5 Tips for Planning a Landscape Redesign
January 22, 2018
One of the features that make Azaleas so amazing is the huge array of sizes, shapes, and colors that are available. With over 10,000 types of Azaleas across 800 species, there is one that fits every landscape design.
Encore Azaleas are true multi-season bloomers. They flower every season except for winter, and, like most azaleas, are available in a wide variety of colors. These are an excellent choice to provide you with colors that complement your home and landscaping year-round.
Bush Honeysuckle is one of the only types of Azalea that are native to Florida. Their flowers are smaller than other cultivars, but they are very fragrant, whereas most Azaleas don't have a strong scent. These grow as wildflowers across the state but you can certainly add them to your landscaping for a Florida Friendly Yard.Creel Azaleas come in shades of fiery red, orange, and yellow. These aren't seen quite as much locally as the others. Creel Azaleas are just as easy to establish and maintain. They're a great choice if you want the low-maintenance benefits of an Azalea, but with a more unique color palette.
Azaleas are hardy, and once established, they don't require very much care. While there are some insects that like Azaleas, most pests do not seek them out, so they don't need a lot of specialized treatments to keep them healthy. Azaleas are low-maintenance plants, ideal for minimal landscaping during the Gainesville summer.
Azaleas are a great choice for adding color to your yard when other plants are dormant. All Azaleas bloom early in the year, providing you with colorful flowers in your yard even in the winter months. This benefit is especially true of the Encore Azalea, since it can bloom through multiple seasons. A well-thought-out landscape design will include plants that bloom at different times, allowing you to have flowers throughout the year.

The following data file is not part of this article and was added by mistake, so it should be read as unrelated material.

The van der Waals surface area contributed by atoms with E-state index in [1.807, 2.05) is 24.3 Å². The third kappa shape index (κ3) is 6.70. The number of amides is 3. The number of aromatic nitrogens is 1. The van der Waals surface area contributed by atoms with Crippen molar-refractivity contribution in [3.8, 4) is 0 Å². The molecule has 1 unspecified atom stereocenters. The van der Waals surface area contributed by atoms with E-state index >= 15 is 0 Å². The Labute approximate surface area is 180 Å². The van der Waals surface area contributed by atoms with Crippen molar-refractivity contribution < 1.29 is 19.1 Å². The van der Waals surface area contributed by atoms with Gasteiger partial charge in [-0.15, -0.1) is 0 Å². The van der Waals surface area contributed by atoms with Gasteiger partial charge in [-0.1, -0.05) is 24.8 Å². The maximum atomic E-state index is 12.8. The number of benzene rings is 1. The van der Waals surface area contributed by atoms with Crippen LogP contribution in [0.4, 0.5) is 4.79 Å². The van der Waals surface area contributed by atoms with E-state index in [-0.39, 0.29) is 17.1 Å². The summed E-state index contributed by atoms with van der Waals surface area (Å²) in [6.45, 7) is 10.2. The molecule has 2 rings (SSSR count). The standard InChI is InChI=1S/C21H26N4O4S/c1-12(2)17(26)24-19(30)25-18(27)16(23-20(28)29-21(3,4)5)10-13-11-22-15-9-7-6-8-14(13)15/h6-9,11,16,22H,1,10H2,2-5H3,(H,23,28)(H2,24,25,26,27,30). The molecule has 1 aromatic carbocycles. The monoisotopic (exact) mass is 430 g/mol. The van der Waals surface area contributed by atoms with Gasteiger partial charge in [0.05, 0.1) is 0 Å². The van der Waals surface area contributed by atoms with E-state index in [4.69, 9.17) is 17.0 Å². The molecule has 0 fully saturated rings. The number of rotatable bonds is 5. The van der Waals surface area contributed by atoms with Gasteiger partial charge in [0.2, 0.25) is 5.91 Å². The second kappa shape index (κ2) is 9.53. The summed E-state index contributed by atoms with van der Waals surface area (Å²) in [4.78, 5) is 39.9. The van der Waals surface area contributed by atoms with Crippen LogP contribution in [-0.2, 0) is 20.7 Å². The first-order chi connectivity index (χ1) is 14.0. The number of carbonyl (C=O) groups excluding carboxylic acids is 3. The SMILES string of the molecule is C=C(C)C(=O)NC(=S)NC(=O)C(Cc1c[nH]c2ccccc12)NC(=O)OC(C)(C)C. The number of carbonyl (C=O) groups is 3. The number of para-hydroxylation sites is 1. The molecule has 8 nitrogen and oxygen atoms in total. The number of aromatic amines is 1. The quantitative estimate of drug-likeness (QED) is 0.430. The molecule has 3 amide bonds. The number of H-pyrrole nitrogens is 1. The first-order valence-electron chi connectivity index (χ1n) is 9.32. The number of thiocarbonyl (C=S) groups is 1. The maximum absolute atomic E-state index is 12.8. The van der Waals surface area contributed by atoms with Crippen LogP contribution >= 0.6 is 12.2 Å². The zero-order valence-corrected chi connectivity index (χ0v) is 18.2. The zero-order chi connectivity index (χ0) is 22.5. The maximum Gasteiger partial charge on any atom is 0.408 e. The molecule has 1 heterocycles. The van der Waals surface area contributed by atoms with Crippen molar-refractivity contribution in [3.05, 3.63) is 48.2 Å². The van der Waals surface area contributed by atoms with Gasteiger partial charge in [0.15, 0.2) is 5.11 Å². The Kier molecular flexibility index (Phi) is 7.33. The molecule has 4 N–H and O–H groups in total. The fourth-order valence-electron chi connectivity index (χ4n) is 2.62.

Proper placement will mitigate any intensive maintenance. They like acidic soil and filtered sunlight. Azaleas are great for companion planting with large, hardwood trees, or along a fence line. Prune Azaleas as soon as they finish blooming and begin to shrivel-- usually in spring or early in the summer. Pruning later in the year will cut off the new growth and stunt the number of blooms the plant produces. Azaleas are best pruned with a very sharp hand-tool, like a lobber or pruner. This will help maintain the natural, full and rounded look of your Azalea. Close-cropped and squared-off shrubs require more maintenance and may not produce as many flowers.
Due to their hearty nature and the huge variety of colors available, Azaleas are a staple of Gainesville landscape designs. You can see decades-old stands of them in the Thomas Center gardens, or lining the sidewalks at Roper Park. There are also many varieties planted near Century Tower on the University of Florida campus, and Kanapaha Botanical Gardens even has an entire section dedicated to Azaleas and Camellias. The professionals at LawnMore can help you select the perfect type of Azalea for you. With good placement and a little care, you can enjoy early seasonal blooms.
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